Gabe’s Kong: Skull Island Review

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This could have so easily have been a disaster on the level Suicide Squad and it comes pretty darn close at times.
But there’s something about this shiny, empty, gloriously goofy film that just works.
The main thing is the teaming of director Jordan Vogt-Roberts and Zack Snyder’s long-time cinematographer, Larry Fong.
This movie looks damn good! The overall sense of composition and color is easily the best thing this film has going for it. Every shot looks great, and many look freaking amazing!
Though, there is a rather annoying habit in the editing that quickly cuts between these glorious money-shots in a way that’s just weirdly counter-intuitive. I’m not sure if it’s the fault of a nervous new director lacking confidence in his vision or editor Richard Pearson(The Bourne Supremacy, Quantam of Solace, The Rundown). And while it’s never as offensive as the editing in those films, it still feels out of character and does put a bit of a damper on otherwise great visuals.

And similarly to the recent big-budget abominations like Suicide Squad, the editing in between scenes is bad. Really bad. But at least this story goes down in a nice linear fashion so while jarring, it’s never confusing.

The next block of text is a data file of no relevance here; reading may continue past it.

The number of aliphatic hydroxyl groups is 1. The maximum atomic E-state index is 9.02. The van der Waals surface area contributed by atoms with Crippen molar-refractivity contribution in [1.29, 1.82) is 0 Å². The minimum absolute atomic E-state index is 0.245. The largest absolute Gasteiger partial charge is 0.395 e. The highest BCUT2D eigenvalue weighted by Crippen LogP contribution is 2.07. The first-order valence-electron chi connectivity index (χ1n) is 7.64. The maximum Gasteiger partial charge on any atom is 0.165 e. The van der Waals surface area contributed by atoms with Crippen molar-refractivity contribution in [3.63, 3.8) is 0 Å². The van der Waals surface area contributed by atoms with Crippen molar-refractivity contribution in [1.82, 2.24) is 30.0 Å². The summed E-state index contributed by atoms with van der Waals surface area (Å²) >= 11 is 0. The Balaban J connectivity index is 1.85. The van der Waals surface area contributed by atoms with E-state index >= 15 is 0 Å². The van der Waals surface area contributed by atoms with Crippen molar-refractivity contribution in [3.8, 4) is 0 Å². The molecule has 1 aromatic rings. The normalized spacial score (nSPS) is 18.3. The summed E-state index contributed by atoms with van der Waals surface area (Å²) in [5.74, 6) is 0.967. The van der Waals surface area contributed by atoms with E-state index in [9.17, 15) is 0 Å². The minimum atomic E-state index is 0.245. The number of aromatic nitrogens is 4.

The characters aren’t given any depth whatsoever, but the cast is quite strong and they very smartly cast distinctive looking faces to fill out the random characters so it’s never confusing about who we are looking at.

But it all comes together in a sense of contagious, engaging fun. From the first few scenes I could tell this director brought a grand sense of personality and color that makes even the worst scenes entertaining. The soundtrack isn’t nearly as well integrated as Guardians of the Galaxy, but it works and goes a long way in the movie’s inherent likability.

And Kong is good. A very solid effect, an imposing presence and an all out badass as well. Though this version’s got nothing on Jackson’s in the personality department. As in this version’s got none. At all.
All in all, it’s very serviceable mindless entertainment with a sense of personality and style most film’s of this type don’t get. It’s seriously flawed, the characters are flat, pacing is awkward and this film has nothing more on it’s mind than being cool in a slightly annoying way. But when a giant ape is swatting helicopters out of the sky, or punching ugly lizards, it’s fun.
Go in with very tempered expectations, and you might just have a good time.

 

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https://letterboxd.com/gabrielgreen/

 

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